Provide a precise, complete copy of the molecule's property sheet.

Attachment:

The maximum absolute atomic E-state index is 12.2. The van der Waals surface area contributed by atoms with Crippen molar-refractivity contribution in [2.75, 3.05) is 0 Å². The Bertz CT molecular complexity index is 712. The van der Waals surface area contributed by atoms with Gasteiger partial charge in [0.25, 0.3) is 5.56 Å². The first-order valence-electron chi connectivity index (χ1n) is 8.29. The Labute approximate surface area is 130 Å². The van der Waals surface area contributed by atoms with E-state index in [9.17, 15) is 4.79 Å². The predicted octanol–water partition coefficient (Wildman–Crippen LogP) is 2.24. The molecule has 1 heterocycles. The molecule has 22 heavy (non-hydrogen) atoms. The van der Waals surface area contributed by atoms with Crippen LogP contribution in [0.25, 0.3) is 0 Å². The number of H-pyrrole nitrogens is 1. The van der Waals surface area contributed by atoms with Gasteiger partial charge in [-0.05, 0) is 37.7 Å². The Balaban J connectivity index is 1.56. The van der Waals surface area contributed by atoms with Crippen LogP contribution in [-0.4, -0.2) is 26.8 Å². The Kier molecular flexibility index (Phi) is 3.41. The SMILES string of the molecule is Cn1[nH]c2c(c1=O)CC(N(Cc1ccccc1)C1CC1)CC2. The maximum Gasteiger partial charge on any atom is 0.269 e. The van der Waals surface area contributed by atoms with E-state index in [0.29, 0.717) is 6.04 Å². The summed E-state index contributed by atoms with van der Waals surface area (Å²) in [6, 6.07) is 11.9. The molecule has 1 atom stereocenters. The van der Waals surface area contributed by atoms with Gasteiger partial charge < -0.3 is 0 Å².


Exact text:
The maximum absolute atomic E-state index is 12.2. The van der Waals surface area contributed by atoms with Crippen molar-refractivity contribution in [2.75, 3.05) is 0 Å². The Bertz CT molecular complexity index is 712. The van der Waals surface area contributed by atoms with Gasteiger partial charge in [0.25, 0.3) is 5.56 Å². The first-order valence-electron chi connectivity index (χ1n) is 8.29. The Labute approximate surface area is 130 Å². The van der Waals surface area contributed by atoms with E-state index in [9.17, 15) is 4.79 Å². The predicted octanol–water partition coefficient (Wildman–Crippen LogP) is 2.24. The molecule has 1 heterocycles. The molecule has 22 heavy (non-hydrogen) atoms. The van der Waals surface area contributed by atoms with Crippen LogP contribution in [0.25, 0.3) is 0 Å². The number of H-pyrrole nitrogens is 1. The van der Waals surface area contributed by atoms with Gasteiger partial charge in [-0.05, 0) is 37.7 Å². The Balaban J connectivity index is 1.56. The van der Waals surface area contributed by atoms with Crippen LogP contribution in [-0.4, -0.2) is 26.8 Å². The Kier molecular flexibility index (Phi) is 3.41. The SMILES string of the molecule is Cn1[nH]c2c(c1=O)CC(N(Cc1ccccc1)C1CC1)CC2. The maximum Gasteiger partial charge on any atom is 0.269 e. The van der Waals surface area contributed by atoms with E-state index in [0.29, 0.717) is 6.04 Å². The summed E-state index contributed by atoms with van der Waals surface area (Å²) in [6, 6.07) is 11.9. The molecule has 1 atom stereocenters. The van der Waals surface area contributed by atoms with Gasteiger partial charge < -0.3 is 0 Å².